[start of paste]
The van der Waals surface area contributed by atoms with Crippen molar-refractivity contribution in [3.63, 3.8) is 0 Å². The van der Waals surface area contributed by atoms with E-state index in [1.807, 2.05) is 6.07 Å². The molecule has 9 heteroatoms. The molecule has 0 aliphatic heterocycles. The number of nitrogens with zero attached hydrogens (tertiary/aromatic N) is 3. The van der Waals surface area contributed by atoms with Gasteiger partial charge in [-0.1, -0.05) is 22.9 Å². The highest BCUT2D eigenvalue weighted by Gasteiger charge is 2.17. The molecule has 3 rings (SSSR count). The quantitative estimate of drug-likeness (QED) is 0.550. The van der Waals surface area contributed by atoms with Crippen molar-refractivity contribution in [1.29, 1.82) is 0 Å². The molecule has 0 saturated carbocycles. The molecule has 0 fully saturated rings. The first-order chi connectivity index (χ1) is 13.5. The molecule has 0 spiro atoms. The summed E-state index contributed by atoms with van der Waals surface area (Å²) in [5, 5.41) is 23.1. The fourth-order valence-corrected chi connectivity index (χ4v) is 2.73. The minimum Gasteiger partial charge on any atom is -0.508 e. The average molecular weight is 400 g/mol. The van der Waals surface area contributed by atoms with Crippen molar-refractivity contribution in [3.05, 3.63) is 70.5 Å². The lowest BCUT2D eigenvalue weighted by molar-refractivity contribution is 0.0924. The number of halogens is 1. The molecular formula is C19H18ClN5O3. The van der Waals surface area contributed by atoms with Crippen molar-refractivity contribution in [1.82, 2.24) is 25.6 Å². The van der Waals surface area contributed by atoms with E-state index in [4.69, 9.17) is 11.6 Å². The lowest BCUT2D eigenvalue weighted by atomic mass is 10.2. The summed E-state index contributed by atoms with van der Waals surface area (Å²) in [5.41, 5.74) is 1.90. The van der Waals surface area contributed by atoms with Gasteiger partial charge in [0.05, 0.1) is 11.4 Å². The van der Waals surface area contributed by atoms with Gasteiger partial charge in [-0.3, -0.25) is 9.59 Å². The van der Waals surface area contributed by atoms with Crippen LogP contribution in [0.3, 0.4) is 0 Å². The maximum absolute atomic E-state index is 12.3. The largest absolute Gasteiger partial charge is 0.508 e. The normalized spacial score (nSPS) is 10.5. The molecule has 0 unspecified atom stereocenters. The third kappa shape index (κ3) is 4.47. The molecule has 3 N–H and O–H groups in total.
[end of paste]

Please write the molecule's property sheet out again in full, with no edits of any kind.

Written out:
The van der Waals surface area contributed by atoms with Crippen molar-refractivity contribution in [3.63, 3.8) is 0 Å². The van der Waals surface area contributed by atoms with E-state index in [1.807, 2.05) is 6.07 Å². The molecule has 9 heteroatoms. The molecule has 0 aliphatic heterocycles. The number of nitrogens with zero attached hydrogens (tertiary/aromatic N) is 3. The van der Waals surface area contributed by atoms with Gasteiger partial charge in [-0.1, -0.05) is 22.9 Å². The highest BCUT2D eigenvalue weighted by Gasteiger charge is 2.17. The molecule has 3 rings (SSSR count). The quantitative estimate of drug-likeness (QED) is 0.550. The van der Waals surface area contributed by atoms with Crippen molar-refractivity contribution in [1.29, 1.82) is 0 Å². The molecule has 0 saturated carbocycles. The molecule has 0 fully saturated rings. The first-order chi connectivity index (χ1) is 13.5. The molecule has 0 spiro atoms. The summed E-state index contributed by atoms with van der Waals surface area (Å²) in [5, 5.41) is 23.1. The fourth-order valence-corrected chi connectivity index (χ4v) is 2.73. The minimum Gasteiger partial charge on any atom is -0.508 e. The average molecular weight is 400 g/mol. The van der Waals surface area contributed by atoms with Crippen molar-refractivity contribution in [3.05, 3.63) is 70.5 Å². The lowest BCUT2D eigenvalue weighted by molar-refractivity contribution is 0.0924. The number of halogens is 1. The molecular formula is C19H18ClN5O3. The van der Waals surface area contributed by atoms with Crippen molar-refractivity contribution in [1.82, 2.24) is 25.6 Å². The van der Waals surface area contributed by atoms with E-state index in [4.69, 9.17) is 11.6 Å². The lowest BCUT2D eigenvalue weighted by atomic mass is 10.2. The summed E-state index contributed by atoms with van der Waals surface area (Å²) in [5.41, 5.74) is 1.90. The van der Waals surface area contributed by atoms with Gasteiger partial charge in [0.05, 0.1) is 11.4 Å². The van der Waals surface area contributed by atoms with Gasteiger partial charge in [-0.3, -0.25) is 9.59 Å². The van der Waals surface area contributed by atoms with Crippen LogP contribution in [0.3, 0.4) is 0 Å². The maximum absolute atomic E-state index is 12.3. The largest absolute Gasteiger partial charge is 0.508 e. The normalized spacial score (nSPS) is 10.5. The molecule has 0 unspecified atom stereocenters. The third kappa shape index (κ3) is 4.47. The molecule has 3 N–H and O–H groups in total.